Your taxes at work: harassment and intimidation treated with indifference – why I went public
There’s a feature piece in The Australian today by Chris Kenny. ‘The Unkindness of Strangers’, subtitled: ‘When an ugly post goes viral via social media, victims find there is very little they can do about it.’
Sexism, pornography, social media, bureaucratic accountability and the contest of ideas; this story touches on these volatile topics and reveals the challenges of the digital age, and its propensity for hypocrisy and injustice. The way women are treated in public debate has become hotly contested ground in recent years …
It took me awhile to summon the strength to agree to go public on this story. Months of unrelenting abuse last year caused me to go under the radar for a while. Now, getting it (well, one aspect of it) out there, brings feelings of exposure and vulnerability. But I felt that what happened had to be brought to light. For eight months I was shunted, fobbed off, given the flick and ignored by the Australian Public Service Commission and Australian Tax Office regarding a complaint about a public servant who tweeted requesting naked images of me. It had started to feel like they were running some kind of protection racket.
It was over dinner with public servant friends that I learned about APS codes of conduct. It seemed tax department officer Darryl Adams had pretty much breached them all. My friends encouraged me to make a formal complaint (reprinted below) and told me how to go about it.
As I told Kenny: “It takes a lot of time and energy, especially emotional energy. There was a principle I thought was important: that people shouldn’t be harassed and be intimidated by officers of the crown who we pay to do their job. He is a servant of the people and was publicly requesting lewd material of one of those people.” (Actually I used the words ‘masturbatory material’ not ‘lewd’ but the Oz lawyers didn’t love that so much so it got changed).
It was this mind numbing, soul deadening, reply that sealed it for me. I knew then I had to take it higher if I was going to have any chance of a meaningful response.
From: Lowe, Anne
Sent: Friday, 15 February 2013 4:37 PM
To: Melinda Tankard Reist
Cc: Lowe, Anne
Subject: RE: ATO response to my complaint [SEC=UNOFFICIAL]
Thank you for your email of 2 February 2013 in relation to your complaint made to the Australian Public Service Commission (APSC) regarding the conduct of an ATO employee.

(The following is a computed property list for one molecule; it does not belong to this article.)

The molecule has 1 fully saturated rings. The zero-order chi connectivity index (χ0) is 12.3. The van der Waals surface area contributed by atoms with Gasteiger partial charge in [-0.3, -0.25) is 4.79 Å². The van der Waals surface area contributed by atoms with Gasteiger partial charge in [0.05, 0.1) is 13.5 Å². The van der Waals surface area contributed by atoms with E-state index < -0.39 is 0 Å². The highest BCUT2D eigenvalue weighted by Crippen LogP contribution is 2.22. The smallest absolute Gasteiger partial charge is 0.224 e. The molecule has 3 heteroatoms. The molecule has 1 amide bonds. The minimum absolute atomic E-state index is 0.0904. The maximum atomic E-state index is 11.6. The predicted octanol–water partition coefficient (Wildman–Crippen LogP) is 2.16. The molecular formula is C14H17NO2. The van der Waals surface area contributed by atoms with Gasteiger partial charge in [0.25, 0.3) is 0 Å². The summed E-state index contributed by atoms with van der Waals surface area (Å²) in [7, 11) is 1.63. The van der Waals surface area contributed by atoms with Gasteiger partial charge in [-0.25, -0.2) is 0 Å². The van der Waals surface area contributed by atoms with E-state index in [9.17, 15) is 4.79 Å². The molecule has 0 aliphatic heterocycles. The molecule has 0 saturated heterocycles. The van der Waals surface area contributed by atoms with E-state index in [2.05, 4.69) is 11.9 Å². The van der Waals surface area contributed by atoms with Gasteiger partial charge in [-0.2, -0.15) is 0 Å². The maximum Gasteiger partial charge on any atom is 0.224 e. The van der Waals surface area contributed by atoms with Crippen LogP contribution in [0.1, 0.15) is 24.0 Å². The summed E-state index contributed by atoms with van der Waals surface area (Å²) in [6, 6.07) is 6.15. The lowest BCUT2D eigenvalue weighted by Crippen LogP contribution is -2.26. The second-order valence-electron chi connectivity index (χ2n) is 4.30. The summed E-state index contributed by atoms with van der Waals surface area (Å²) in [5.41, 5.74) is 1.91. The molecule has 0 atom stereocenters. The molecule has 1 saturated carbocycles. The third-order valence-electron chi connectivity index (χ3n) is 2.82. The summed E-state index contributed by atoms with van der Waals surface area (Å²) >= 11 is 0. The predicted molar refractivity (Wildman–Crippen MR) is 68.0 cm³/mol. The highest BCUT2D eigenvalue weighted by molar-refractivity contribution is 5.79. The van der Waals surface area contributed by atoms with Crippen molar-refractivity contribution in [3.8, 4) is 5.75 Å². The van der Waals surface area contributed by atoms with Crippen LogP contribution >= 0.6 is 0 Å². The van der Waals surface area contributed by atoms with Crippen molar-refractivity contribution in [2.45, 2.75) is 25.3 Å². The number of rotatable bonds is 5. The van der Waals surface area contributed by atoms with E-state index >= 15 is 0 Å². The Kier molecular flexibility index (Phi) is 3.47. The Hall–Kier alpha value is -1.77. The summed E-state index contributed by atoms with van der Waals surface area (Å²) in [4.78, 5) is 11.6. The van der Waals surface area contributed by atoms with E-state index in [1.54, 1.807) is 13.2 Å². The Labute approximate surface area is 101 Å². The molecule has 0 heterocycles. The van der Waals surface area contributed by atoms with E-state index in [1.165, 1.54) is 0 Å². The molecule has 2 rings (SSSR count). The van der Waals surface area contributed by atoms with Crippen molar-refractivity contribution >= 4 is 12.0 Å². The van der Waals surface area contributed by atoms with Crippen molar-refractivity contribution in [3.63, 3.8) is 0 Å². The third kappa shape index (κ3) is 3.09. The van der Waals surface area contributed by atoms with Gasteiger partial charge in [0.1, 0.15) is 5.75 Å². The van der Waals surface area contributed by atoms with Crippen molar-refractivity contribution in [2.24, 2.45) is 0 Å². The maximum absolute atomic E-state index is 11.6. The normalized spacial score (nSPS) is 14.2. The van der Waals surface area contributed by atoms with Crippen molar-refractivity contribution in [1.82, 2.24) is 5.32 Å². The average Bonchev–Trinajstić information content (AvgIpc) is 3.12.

I advise that the APSC was advised of the outcome of our investigation of your complaint in September 2012. As the recipient of the original complaint the ATO understood that the APSC would, in accordance with usual procedure, advise you of the outcome of your complaint. I regret that this has obviously not occurred.
I advise that the ATO dealt with your complaint in accordance with ATO policy and procedure and the matter has now been finalised. Due to constraints imposed by the Privacy Act 1999 I am unable to provide you with any further information regarding the outcome.
Thank you for bringing this matter to our attention.
Director People Team | Health & People Management | ATO People
ATO| Working for all Australians
It wasn’t until the intervention of the Assistant Treasurer David Bradbury (whose portfolio includes the ATO) that there was any real interest in my case. I was lucky – unlike most women in this situation, I had a senior contact in Government. He helped put me in touch with a senior staffer in Bradbury’s office.
After briefing the Minister, the staffer wrote a strongly worded email to the Taxation Commissioner on the Minister’s behalf, copied in to the Special Minister of State, requesting he look into the case. The email was sent at 3.20pm. At precisely 3.48pm I received a voice message from the ‘Head of People Management’ of the Australian Tax Officer, citing ‘urgent investigation’, ‘receiving full briefing’, ‘will call you again this afternoon’. He was helpful, acknowledging my complaint had been badly handled, and later wrote advising it had been upheld (though I couldn’t be told what disciplinary action had been taken). This was a year after the tweet I had complained about.
I got more action from Bradbury’s office in an hour than I got from the APS and ATO since last June and am very grateful for the Minister’s involvement. I felt like it was the first time my harassment was taken seriously. I feel sorry for those without contacts though. Do they just disappear and say nothing – like those departments seemed to expect me to do? This was the main reason I decided to talk to Kenny.
Here’s my letter of complaint to Mr Stephen Sedgwick, the Australian Public Service Commissioner.